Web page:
Coyne’s arrival comes at a time of exceptional student interest in the natural sciences and allied health fields at Le Moyne. Opening this month, its new science complex will house the physical, life and health sciences. This addition is a 50,000-square-foot building that will adjoin the reconfigured Coyne Science Center for a total of 105,000 square feet of academic space. The complex includes teaching facilities to accommodate large introductory-level classes and small upper-level classes, as well as cutting-edge facilities for faculty research and faculty-mentored student research.
“The world, with all its resources, is incapable of providing humanity with the light to guide it on its path”, said Pope Benedict XVI Friday marking the Feast of the Epiphany with pilgrims present in St Peter’s Square for the midday Angelus, during which he also announced a consistory for the creation of new cardinals. The Holy Father announced a consistory for February 18th, during which he will create 22 new Cardinals. 18 of them will be cardinal-electors, which means they are eligible to vote in conclave.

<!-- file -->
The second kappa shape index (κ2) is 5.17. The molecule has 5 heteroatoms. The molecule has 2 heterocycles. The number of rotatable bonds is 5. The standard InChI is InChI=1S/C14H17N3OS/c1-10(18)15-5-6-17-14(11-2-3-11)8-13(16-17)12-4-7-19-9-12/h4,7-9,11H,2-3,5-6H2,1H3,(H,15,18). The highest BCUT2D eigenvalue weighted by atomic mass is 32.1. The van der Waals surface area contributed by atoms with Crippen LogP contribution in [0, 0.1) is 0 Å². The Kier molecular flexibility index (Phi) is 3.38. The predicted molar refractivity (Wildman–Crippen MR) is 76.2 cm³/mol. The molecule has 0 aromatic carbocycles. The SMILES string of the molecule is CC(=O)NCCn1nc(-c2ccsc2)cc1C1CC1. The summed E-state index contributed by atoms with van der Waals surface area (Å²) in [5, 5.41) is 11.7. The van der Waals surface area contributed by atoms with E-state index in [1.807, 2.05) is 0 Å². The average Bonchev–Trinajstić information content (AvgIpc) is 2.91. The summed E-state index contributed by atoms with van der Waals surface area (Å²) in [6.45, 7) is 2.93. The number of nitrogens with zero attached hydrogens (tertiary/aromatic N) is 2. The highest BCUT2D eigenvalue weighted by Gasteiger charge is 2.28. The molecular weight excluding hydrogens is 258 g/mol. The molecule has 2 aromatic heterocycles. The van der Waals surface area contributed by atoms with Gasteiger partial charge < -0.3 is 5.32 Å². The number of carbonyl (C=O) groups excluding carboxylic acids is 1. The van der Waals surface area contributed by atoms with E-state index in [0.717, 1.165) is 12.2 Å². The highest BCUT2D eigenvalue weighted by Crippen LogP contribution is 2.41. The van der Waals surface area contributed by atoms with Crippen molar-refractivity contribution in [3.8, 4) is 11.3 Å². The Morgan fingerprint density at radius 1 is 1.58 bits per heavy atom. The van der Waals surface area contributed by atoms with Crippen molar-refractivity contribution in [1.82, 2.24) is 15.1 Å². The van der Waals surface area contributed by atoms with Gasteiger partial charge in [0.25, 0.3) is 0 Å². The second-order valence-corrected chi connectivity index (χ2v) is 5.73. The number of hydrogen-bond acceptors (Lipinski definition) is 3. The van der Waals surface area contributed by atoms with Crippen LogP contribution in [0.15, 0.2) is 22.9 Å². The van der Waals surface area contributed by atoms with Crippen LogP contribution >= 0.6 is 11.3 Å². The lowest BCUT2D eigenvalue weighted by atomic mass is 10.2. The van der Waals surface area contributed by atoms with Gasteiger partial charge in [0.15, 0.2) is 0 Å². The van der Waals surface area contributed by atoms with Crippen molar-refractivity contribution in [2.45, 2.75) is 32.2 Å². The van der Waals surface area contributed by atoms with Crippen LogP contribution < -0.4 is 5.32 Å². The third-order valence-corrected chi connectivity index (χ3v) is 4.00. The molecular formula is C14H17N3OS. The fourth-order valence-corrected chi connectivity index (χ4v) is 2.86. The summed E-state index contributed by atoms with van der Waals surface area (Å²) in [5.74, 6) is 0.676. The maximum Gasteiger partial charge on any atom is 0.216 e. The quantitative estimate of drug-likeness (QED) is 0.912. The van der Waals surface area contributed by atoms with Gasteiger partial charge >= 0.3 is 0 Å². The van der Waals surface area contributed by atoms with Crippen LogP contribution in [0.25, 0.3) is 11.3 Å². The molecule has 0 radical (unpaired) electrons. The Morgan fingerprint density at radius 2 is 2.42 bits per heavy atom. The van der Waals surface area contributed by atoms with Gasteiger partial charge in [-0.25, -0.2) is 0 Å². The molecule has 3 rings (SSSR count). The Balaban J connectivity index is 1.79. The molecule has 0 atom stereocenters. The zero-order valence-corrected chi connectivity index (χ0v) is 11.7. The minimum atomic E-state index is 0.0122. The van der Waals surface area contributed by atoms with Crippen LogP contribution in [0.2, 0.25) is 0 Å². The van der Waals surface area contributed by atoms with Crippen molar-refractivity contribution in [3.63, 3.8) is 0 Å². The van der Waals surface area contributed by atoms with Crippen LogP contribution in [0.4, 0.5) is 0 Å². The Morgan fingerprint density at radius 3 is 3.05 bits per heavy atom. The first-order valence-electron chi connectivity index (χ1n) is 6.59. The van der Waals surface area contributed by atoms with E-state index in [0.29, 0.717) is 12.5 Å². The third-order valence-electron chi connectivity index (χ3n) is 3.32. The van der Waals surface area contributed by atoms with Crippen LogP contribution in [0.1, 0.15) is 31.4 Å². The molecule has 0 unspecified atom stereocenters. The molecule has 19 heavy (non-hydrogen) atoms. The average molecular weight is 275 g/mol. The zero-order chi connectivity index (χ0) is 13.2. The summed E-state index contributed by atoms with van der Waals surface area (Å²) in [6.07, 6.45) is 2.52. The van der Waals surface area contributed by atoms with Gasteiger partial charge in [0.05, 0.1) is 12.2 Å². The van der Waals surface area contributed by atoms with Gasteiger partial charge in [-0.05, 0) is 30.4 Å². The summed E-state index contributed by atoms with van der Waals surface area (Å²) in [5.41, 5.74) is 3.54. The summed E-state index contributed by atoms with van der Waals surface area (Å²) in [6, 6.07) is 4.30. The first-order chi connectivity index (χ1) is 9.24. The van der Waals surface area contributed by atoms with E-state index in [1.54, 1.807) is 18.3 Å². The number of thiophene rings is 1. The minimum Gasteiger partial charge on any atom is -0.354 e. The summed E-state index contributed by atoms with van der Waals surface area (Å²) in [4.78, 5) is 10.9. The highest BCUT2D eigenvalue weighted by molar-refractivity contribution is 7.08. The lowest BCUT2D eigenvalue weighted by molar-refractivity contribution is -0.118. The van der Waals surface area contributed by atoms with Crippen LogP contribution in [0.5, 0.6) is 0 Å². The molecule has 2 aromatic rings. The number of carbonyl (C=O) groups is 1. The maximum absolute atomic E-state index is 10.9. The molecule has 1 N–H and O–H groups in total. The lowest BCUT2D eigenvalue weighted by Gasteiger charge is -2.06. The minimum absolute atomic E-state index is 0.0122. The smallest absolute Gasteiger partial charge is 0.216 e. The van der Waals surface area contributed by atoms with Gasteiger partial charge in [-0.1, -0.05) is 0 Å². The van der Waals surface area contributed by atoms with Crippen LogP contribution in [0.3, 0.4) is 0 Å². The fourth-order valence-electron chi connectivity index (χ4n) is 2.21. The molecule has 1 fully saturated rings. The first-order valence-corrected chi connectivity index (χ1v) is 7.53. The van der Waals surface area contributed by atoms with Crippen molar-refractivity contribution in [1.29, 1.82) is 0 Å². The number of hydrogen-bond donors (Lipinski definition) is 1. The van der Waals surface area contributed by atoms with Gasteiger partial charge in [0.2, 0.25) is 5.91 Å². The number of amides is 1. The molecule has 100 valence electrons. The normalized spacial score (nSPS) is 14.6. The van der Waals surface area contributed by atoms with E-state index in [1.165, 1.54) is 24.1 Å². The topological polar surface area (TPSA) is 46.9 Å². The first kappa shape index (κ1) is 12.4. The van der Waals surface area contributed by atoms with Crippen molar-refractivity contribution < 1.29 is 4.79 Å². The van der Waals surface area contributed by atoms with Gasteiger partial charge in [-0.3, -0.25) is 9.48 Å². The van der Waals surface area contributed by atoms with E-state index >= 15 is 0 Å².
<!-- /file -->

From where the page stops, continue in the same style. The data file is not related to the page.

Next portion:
Pope Benedict also announced that one bishop and four priests who have distinguished themselves in their commitment to the Church, will be made cardinals in the February consistory although they will not be eligible to vote in conclave having passed the age limit of 80 years. Among these Jesuit Father Karl Becker, Professor Emeritus of Dogmatic Theology of the Pontifical Gregorian University.
Jesuit Father James Martin recently wrote about Cardinal-designate Becker’s elevation, especially in light of him being a Jesuit:
“Normally the pope names (or, technically, “creates”) cardinals from the ranks of bishops and archbishops (as with Archbishop Dolan) and these men are often heads of the larger archdioceses. But occasionally the pope names a priest, to honor the man for his life’s work. (Normally they are over 80, not named a bishop so as to spare them from the sacramental duties of a bishop, and are ineligible to vote in a papal conclave.) Avery Cardinal Dulles, SJ, the American Jesuit theologian, was a recent example. (An interview with Cardinal Dulles a few months before the consistory, including his thoughts on becoming a cardinal, is here.)